Migrant farm workers are using the Gospel Mission’s services, says the executive director of the shelter.
“What we see is people coming through with fruit picking (jobs) for the agricultural (sector) and historically what we’ve gotten is people from Quebec and (more) recently people from South America, Mexico and that area,” said Randy Benson, executive director of the homeless shelter. The workers use the shelter during the summer months, as they work around the Okanagan Valley,” he said.
“And some of those people don’t necessarily stay at the shelter but they use the food service for that sort of thing,” he added.
The summertime typically sees the highest number of transient people visiting the homeless shelter, he said, but the farm workers often camp out, so they typically don’t use the shelter’s beds.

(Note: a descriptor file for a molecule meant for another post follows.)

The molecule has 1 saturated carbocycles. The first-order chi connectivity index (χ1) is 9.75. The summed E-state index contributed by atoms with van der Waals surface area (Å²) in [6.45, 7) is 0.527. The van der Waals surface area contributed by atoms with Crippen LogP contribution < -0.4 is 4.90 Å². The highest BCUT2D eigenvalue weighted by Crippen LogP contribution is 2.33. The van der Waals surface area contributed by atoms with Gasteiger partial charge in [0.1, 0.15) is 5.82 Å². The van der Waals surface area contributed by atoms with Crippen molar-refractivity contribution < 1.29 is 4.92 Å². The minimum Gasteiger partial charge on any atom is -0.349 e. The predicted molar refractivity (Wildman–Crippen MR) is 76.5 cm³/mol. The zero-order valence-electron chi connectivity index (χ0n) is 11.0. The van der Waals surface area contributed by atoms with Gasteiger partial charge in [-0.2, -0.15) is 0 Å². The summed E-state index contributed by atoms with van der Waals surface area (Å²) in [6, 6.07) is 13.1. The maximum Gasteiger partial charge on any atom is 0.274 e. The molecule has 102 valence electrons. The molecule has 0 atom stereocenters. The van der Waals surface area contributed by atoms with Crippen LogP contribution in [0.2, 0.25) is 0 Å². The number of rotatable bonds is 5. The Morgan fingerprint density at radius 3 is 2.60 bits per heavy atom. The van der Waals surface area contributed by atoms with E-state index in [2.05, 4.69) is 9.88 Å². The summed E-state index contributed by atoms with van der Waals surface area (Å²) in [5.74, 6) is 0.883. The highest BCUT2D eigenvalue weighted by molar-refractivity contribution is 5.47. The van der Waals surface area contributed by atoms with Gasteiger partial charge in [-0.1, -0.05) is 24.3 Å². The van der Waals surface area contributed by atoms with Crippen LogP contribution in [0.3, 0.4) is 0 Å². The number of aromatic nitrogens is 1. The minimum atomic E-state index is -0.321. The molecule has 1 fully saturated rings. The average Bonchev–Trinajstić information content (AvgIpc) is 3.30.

Currently the shelter is operating at capacity, with 76 beds for men and 14 for women.
President of the B.C. Fruit Growers Association Bhupinder Dhaliwal was perplexed when he was asked why temporary farm workers are using the shelter’s resources.
“That’s the first I’ve heard about, I’m not sure why they would go there to use food services. They’re hired with a contract, they make an income,” he said.
He was skeptical about the idea, saying they could be tourists.
“(Farm workers) usually don’t travel… they’re usually contracted with certain farms. There’s a lot of youth that come out from Quebec and they do help with the harvesting,” he said. “A late season may mean that workers might visit the shelter to get by for a few days, but “I’m not sure why they would be there.”
Dhaliwal said there’s no food allowances in contracts, but temporary farm workers make around $13 an hour and work roughly 10-hour days.
He said he would look into the issue.